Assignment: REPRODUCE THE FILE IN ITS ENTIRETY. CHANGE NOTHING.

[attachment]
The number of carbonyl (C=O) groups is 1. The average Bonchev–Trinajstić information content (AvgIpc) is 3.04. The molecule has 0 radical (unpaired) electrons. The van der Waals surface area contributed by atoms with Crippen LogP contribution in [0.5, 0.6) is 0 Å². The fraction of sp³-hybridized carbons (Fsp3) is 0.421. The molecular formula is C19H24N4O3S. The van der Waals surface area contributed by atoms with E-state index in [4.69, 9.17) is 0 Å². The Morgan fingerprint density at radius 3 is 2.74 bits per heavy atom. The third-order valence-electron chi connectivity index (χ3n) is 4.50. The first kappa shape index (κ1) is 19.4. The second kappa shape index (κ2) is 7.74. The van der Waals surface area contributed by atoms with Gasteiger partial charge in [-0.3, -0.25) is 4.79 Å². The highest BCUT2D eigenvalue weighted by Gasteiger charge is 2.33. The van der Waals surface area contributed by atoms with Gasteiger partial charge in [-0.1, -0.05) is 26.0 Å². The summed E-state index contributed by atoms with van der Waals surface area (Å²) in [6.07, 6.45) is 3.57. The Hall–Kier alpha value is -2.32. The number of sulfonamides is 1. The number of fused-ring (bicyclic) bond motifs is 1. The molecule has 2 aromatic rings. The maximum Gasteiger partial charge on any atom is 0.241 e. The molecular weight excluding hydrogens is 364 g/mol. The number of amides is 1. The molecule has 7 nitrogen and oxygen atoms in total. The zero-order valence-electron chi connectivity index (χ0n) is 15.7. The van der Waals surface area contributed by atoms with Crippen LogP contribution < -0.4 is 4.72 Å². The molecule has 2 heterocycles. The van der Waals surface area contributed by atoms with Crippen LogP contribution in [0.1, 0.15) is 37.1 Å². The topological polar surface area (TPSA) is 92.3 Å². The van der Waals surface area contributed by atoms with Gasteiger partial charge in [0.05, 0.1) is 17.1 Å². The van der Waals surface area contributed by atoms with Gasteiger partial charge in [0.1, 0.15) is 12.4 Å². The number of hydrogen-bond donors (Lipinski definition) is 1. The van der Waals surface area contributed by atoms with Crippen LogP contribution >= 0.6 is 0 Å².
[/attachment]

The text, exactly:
The number of carbonyl (C=O) groups is 1. The average Bonchev–Trinajstić information content (AvgIpc) is 3.04. The molecule has 0 radical (unpaired) electrons. The van der Waals surface area contributed by atoms with Crippen LogP contribution in [0.5, 0.6) is 0 Å². The fraction of sp³-hybridized carbons (Fsp3) is 0.421. The molecular formula is C19H24N4O3S. The van der Waals surface area contributed by atoms with E-state index in [4.69, 9.17) is 0 Å². The Morgan fingerprint density at radius 3 is 2.74 bits per heavy atom. The third-order valence-electron chi connectivity index (χ3n) is 4.50. The first kappa shape index (κ1) is 19.4. The second kappa shape index (κ2) is 7.74. The van der Waals surface area contributed by atoms with Gasteiger partial charge in [-0.3, -0.25) is 4.79 Å². The highest BCUT2D eigenvalue weighted by Gasteiger charge is 2.33. The van der Waals surface area contributed by atoms with Gasteiger partial charge in [-0.1, -0.05) is 26.0 Å². The summed E-state index contributed by atoms with van der Waals surface area (Å²) in [6.07, 6.45) is 3.57. The Hall–Kier alpha value is -2.32. The number of sulfonamides is 1. The number of fused-ring (bicyclic) bond motifs is 1. The molecule has 2 aromatic rings. The maximum Gasteiger partial charge on any atom is 0.241 e. The molecular weight excluding hydrogens is 364 g/mol. The number of amides is 1. The molecule has 7 nitrogen and oxygen atoms in total. The zero-order valence-electron chi connectivity index (χ0n) is 15.7. The van der Waals surface area contributed by atoms with Crippen LogP contribution < -0.4 is 4.72 Å². The molecule has 2 heterocycles. The van der Waals surface area contributed by atoms with Crippen LogP contribution in [0.1, 0.15) is 37.1 Å². The topological polar surface area (TPSA) is 92.3 Å². The van der Waals surface area contributed by atoms with Gasteiger partial charge in [0.05, 0.1) is 17.1 Å². The van der Waals surface area contributed by atoms with Gasteiger partial charge in [0.1, 0.15) is 12.4 Å². The number of hydrogen-bond donors (Lipinski definition) is 1. The van der Waals surface area contributed by atoms with Crippen LogP contribution >= 0.6 is 0 Å².